Sector rotation in the US equity market over the past month has been driven by a combination of rising bond yields, stronger US economic growth and political risks going into Tuesday’s US Presidential and Congressional elections. The chart shows the performance over the past month of the 10 sectors that comprise the S&P 500 index, all indexed to a common origin of 100. Only two US sectors are higher than where they were a month ago, namely Utilities and Financials, with Consumer Staples only slightly lower.
With the whole US market down about 3% over that period, it is generally the defensive sectors that have held up best. In the case of US banks, they are in much better shape than their European counterparts and passed the Federal Reserve’s stress tests earlier in the year. They have also benefited from a steeper US yield curve. The worst performing sector has been Health Care, with politics from both sides being the main driver. Mrs Clinton’s policies would likely weigh on the performance of biotech and pharma stocks given her calls to lower prescription drug prices. Mr Trump’s stated desire to repeal the Affordable Care Act (commonly referred to as Obamacare) poses a risk to the healthcare providers and services industry. There is also a recent report that the US Department of Justice is widening its criminal investigation into generic pharmaceutical companies for suspected price collusion. The antitrust investigation began about two years ago and now spans more than a dozen companies and about two dozen drugs, according to some reports. That comes on top of public anger over the spiraling costs of some medicines and healthcare in general.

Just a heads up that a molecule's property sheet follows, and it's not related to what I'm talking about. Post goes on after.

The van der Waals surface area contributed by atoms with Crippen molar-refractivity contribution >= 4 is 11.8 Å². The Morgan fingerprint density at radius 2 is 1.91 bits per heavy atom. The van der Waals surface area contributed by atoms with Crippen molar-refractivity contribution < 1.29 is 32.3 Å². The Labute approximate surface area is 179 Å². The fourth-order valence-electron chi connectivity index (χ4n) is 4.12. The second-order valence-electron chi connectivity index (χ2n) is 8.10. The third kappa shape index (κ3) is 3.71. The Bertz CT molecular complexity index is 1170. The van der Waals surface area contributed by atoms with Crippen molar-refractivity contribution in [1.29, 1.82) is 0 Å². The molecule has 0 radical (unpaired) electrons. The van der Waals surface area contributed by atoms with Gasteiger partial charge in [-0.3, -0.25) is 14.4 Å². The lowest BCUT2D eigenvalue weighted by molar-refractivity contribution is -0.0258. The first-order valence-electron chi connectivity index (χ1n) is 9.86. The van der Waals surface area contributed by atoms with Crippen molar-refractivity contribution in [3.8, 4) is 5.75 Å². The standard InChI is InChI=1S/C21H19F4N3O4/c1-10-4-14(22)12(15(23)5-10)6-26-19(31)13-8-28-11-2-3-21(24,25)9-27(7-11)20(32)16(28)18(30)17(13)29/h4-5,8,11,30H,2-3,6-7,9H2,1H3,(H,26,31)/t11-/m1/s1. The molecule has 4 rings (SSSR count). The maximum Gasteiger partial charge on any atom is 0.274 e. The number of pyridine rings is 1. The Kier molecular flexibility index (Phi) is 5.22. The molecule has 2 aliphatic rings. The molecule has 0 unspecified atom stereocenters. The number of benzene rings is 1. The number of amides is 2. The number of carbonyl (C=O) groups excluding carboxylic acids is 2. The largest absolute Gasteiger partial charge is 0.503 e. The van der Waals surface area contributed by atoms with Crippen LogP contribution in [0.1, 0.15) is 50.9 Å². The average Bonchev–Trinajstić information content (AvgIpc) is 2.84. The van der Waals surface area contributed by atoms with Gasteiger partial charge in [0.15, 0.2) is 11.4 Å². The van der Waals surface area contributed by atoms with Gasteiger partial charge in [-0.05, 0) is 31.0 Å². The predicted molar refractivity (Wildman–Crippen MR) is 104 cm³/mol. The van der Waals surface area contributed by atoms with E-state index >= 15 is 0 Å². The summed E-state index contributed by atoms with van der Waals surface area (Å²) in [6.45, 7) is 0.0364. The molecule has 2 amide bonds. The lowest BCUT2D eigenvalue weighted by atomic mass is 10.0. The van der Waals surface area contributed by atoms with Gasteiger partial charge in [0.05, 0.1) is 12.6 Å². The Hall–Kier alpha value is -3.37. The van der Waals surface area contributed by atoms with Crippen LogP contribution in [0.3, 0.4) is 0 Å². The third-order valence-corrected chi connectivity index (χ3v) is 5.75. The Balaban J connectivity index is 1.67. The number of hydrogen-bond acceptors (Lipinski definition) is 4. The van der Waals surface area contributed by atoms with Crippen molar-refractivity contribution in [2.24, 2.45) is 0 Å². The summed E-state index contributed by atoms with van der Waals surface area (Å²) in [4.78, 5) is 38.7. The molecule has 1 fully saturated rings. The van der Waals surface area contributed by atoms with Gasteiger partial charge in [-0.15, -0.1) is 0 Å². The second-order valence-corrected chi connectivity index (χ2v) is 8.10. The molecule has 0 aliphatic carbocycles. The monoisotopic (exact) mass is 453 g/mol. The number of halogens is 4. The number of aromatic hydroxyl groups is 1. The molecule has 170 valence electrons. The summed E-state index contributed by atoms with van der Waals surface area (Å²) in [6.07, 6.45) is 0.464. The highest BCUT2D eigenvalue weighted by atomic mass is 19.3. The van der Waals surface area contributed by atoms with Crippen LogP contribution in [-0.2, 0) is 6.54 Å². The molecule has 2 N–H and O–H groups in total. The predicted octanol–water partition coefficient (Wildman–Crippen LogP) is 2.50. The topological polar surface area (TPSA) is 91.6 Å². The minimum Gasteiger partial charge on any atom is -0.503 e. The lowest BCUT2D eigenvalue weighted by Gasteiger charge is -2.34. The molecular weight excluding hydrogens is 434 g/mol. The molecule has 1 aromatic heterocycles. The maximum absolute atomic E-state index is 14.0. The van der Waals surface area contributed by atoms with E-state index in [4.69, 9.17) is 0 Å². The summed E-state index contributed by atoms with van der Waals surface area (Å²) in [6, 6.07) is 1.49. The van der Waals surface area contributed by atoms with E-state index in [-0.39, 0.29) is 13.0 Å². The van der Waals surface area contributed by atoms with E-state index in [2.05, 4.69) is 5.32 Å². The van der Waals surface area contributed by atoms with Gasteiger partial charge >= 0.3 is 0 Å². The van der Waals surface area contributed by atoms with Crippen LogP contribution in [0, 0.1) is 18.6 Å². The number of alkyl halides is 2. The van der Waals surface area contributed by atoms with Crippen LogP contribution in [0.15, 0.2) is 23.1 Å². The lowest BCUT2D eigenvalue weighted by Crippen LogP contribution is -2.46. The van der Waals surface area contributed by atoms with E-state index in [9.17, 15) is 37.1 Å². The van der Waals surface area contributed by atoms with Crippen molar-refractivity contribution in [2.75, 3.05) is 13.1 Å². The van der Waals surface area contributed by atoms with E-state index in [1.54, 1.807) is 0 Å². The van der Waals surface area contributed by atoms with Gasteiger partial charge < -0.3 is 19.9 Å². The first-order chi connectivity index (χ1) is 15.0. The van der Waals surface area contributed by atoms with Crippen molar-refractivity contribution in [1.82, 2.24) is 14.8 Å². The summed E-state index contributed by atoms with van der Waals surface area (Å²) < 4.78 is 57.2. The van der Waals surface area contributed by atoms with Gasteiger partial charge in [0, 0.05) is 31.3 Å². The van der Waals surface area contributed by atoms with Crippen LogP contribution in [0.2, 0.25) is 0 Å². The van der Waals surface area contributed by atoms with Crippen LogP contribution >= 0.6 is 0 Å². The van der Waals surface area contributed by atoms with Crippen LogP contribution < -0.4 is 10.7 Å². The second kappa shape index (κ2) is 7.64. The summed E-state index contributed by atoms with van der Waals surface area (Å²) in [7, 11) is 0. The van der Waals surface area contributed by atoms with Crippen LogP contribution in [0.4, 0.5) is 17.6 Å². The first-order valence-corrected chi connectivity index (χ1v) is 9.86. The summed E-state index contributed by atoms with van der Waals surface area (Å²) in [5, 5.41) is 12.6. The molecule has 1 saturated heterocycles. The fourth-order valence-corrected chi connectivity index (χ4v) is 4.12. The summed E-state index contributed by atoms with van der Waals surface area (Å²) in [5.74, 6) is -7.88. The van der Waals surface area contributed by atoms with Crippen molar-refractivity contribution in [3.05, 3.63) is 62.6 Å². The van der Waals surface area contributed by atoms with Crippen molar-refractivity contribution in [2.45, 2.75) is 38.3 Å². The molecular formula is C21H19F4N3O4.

The second-worst-performing sector in the US over the past month has been Real Estate, mainly due to rising bond yields as the market factors in a Fed tightening in December. The Energy sector has not performed much better, with recent oil price rises reversing now that the market has become increasingly skeptical of OPEC’s ability to deliver production cuts. The Consumer Discretionary sector has also slightly underperformed the market over the past month, indicating investor reluctance to embrace fully the idea of a cyclical upswing. Sectors such as Industrials, Materials and Technology have more or less traded in line with the market, falling 2-3% over the month.
Sectors that are currently out of favour will not always remain so. Value investors know the importance of looking for opportunities in sectors left behind rather than chasing current trends. The woes of the US healthcare sector have affected healthcare stocks globally. With CSL currently trading below $99/share and likely to deliver double-digit EPS growth each year for the next three years, that stock could be a good example of such an opportunity.
The outcome of this week’s Presidential election will be the main determinate of where the market goes in the short term. However, there is a tendency to overestimate the impact of politics on financial markets beyond the short term. Whichever candidate becomes the next President they will probably have to deal with a divided Congress, with Democrats likely to win back control of the Senate and Republicans likely to retain the House. That will limit what actions the new President will be able to take.
The market fundamentals of earnings, interest rates and valuation will continue to be the main drivers of equity markets, irrespective of whoever becomes the next President of the United States.